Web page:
Roosevelt and Churchill were focused on Europe. They knew that the Japanese desperately needed that oil, but they didn’t appreciate what a truly desperate nation of samurais is capable of. Thank God our aircraft carriers weren’t at either Pearl Harbor or Subic Bay that day.

Now that you know that the Japanese attack was more or less provoked, there are a couple of things about World War II that might make more sense to you. For example, you may have read in Stephen Ambrose’s wonderful biography of Ike, where General Marshall – the U.S. Army Chief of Staff in 1941 – called Eisenhower (who temporarily had been promoted to Colonel in March 1941 and to Brigadier General in September 1941) to the Pentagon immediately after the Japanese attack and charged him with war planning. Eisenhower, who had spent years as aide-de-camp to General MacArthur – the commanding general in the Philippines in the late 1930s and early 1940s – naturally assumed that he was to plan a counterattack in the Pacific against the Japanese, who had attacked us. No, no, said General Marshall. Put the Pacific war on the back burner, he said. Our first priority is to defeat Hitler.

You see, four days after the Japanese attack – which apparently came as a complete surprise to him – Hitler declared war on the United States! Absolutely incredible that Hitler would have done such a thing! Many historians believe that if Hitler had not done that, Roosevelt might never have persuaded Congress to declare war on Germany. After all, it was the Japanese who had attacked us. Hitler hadn’t. On the other hand, the vile dictator Hitler had attacked the vile dictator Stalin. The Third Reich vs. the Soviet Union should have been – to us – like the Iran-Iraq war, where some unnamed high-level administration official opined that it was too bad that one side or the other would have to win the war.

Therefore, immediately after the Japanese attack on U.S. forces in the Philippines and at Pearl Harbor, in late December of 1941 and early January of 1942, Winston Churchill and President Roosevelt met in Washington, D.C., with their military chiefs in attendance. Roosevelt and Churchill agreed at that time to set up a U.S.-British combined chiefs of staff and recommitted themselves to the defeat of Germany as their first priority.

In March 1942, three months after the Japanese attack, Marshall made Eisenhower a major-general (temporary), sent him to England to scout out the situation and, when Ike returned, gave him a (temporary) third star, and sent him back to be in charge of all U.S. forces starting to arrive in England. In December 1943, Eisenhower – who was made a four-star general (permanent) in February 1944 – was named supreme commander of allied forces in Europe. General Eisenhower, hero of WWII and author of “Crusade in Europe,” never had anything to do with the war in the Pacific against Japan, which had been put on the back burner within days after the Japanese attack.

Who fought and won the War in the Pacific? Basically, it was the U.S. Navy, the principal victims on December 7–8, 1941, because it was from the very beginning a naval war, fought for command of the sea lanes. When it became necessary for us to actually take possession of an island or two, it was usually the U.S. Marines that led the assault. And when General MacArthur went island hopping with his Army divisions and Army Air Corps, it was the U.S. Navy that allowed him to hop. Even the Doolittle raid in April of 1942 – when the Japanese still ruled the Pacific – wouldn’t have been possible if the Navy hadn’t risked one of its precious aircraft carriers – the USS Hornet – to get his Army bombers within striking distance of Japan. Of course, after Spruance’s Navy dive bombers sank four Japanese carriers off Midway about a month later, the U.S. Navy could go just about anywhere they damned well pleased.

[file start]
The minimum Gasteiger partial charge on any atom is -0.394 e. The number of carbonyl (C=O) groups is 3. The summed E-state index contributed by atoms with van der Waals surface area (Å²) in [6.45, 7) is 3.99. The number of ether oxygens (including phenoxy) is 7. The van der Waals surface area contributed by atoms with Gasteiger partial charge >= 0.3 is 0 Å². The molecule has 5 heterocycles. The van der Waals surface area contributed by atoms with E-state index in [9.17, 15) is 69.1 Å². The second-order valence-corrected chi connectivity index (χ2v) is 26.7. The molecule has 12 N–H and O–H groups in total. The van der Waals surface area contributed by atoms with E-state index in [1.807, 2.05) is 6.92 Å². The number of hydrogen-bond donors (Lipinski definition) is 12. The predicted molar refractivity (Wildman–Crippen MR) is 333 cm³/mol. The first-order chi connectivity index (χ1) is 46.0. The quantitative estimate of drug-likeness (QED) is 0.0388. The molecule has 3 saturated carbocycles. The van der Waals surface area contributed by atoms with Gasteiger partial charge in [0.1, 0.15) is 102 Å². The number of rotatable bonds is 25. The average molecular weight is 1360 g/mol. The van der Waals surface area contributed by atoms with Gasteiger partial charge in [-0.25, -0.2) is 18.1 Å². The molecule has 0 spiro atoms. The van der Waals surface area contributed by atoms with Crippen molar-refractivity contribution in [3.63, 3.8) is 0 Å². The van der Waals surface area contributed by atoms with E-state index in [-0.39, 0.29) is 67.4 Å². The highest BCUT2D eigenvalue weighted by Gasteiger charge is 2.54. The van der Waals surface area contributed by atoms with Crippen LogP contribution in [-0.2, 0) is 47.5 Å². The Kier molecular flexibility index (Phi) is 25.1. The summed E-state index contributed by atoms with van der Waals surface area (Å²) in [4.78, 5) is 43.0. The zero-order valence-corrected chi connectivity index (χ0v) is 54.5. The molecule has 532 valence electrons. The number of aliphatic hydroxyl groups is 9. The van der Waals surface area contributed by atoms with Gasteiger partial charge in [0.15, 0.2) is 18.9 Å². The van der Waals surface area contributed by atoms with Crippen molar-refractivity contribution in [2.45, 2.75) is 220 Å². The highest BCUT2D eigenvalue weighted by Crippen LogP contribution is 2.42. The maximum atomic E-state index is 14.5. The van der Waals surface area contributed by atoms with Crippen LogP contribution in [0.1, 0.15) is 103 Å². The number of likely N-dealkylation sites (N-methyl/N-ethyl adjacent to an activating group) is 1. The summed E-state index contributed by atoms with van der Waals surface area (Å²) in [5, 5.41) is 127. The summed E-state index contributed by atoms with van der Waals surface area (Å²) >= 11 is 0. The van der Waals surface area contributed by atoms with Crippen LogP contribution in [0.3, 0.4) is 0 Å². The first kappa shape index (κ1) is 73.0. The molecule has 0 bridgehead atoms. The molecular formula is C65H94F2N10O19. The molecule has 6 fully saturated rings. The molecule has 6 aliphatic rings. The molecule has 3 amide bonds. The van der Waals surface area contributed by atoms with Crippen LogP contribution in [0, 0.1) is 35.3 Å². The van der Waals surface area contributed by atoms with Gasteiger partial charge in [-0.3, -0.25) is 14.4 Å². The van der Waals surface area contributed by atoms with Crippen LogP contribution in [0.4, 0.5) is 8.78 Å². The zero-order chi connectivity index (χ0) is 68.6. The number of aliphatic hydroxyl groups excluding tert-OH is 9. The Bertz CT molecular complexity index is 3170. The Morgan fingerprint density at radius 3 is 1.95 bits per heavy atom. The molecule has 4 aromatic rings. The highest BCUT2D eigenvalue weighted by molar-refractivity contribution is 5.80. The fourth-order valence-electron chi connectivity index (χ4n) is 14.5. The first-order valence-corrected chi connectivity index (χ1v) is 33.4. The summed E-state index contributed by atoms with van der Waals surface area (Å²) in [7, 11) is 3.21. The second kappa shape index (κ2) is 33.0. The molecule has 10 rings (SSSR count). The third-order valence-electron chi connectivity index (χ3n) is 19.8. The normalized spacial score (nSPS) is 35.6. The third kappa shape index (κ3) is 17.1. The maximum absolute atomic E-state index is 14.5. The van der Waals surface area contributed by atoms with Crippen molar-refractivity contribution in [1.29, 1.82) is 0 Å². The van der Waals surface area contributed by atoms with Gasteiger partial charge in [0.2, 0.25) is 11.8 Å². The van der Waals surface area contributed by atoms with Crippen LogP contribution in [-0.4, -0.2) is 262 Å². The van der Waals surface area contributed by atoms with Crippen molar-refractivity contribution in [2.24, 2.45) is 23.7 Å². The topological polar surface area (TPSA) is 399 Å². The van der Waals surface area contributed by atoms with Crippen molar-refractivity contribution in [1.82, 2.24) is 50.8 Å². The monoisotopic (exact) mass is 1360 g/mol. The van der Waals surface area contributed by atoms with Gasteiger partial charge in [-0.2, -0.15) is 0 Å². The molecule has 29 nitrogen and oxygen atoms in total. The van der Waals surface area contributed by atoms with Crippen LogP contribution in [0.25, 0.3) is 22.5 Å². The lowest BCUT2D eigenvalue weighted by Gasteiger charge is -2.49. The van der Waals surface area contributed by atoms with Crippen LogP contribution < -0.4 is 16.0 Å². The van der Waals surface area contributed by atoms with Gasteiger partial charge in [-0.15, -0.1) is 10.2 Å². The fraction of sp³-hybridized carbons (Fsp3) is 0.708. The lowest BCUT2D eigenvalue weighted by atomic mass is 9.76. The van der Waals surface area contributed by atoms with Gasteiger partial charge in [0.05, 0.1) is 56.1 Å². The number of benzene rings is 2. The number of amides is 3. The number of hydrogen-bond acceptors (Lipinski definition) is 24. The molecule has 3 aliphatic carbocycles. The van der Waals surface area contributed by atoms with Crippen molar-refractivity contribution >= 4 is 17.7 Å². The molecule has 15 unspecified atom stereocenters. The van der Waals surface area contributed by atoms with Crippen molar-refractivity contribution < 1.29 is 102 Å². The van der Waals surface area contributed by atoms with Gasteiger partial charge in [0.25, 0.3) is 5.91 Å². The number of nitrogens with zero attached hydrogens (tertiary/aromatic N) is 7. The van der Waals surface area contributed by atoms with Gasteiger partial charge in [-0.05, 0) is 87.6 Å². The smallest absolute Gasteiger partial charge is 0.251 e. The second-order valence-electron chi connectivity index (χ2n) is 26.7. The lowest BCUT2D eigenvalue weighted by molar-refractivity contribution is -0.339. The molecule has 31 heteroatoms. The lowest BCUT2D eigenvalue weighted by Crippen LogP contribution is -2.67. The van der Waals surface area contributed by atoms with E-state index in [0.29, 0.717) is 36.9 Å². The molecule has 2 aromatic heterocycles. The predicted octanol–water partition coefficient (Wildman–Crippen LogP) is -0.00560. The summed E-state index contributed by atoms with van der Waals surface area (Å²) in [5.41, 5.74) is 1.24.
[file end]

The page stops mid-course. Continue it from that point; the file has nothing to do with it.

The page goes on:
Speaking of the U.S. Army Air Corps, the most recent Hollywood epic about Pearl Harbor and the War in the Pacific reportedly revolves – strangely enough – not around sailors, but around the love-lives of two Army Air Corps pilots, and an Army nurse who plays the part of the hypotenuse in their love triangle. Also, you may be wondering: If the Japanese aircraft carriers were all off the coast of Oahu on December 7–8, 1941, where did the Japanese aircraft come from that attacked Clark Field and Subic Bay in the Philippines that same day? Well, they were Imperial Navy aircraft, all right, but they were operating from airfields in Vietnam, which the Vichy French gave them in July 1941, the same month Roosevelt slapped an oil embargo on Japan.

But, isn’t it all a bit weird? Hitler didn’t conquer the Soviet Union when he could have, because, first, he had to go down south to capture himself a supply of oil to fuel his war machine. And the Japanese didn’t conquer Asia because – even though they did go down south and capture themselves a supply of oil (and rubber) to run their war machine in Asia – the U.S. Navy, by regaining control of the sea lanes, kept them from transporting the oil they had captured back to Japan.

In 1973, when the Arabs slapped an oil embargo on us, we only imported about a quarter of the oil we consumed. Still, there was a lot of panic for a while. There were gasoline and home-heating oil shortages because of federally-imposed price controls, and the prices still went sky high – despite price controls – increasing by about a factor of five within a few months. Think about what would happen now, when we import about 55 percent of the crude oil, heating oil and gasoline we consume, if a war broke out in the Middle East and the Arabs once again slapped an oil embargo on us. The rolling blackouts on the East and West Coasts would be the least of our troubles.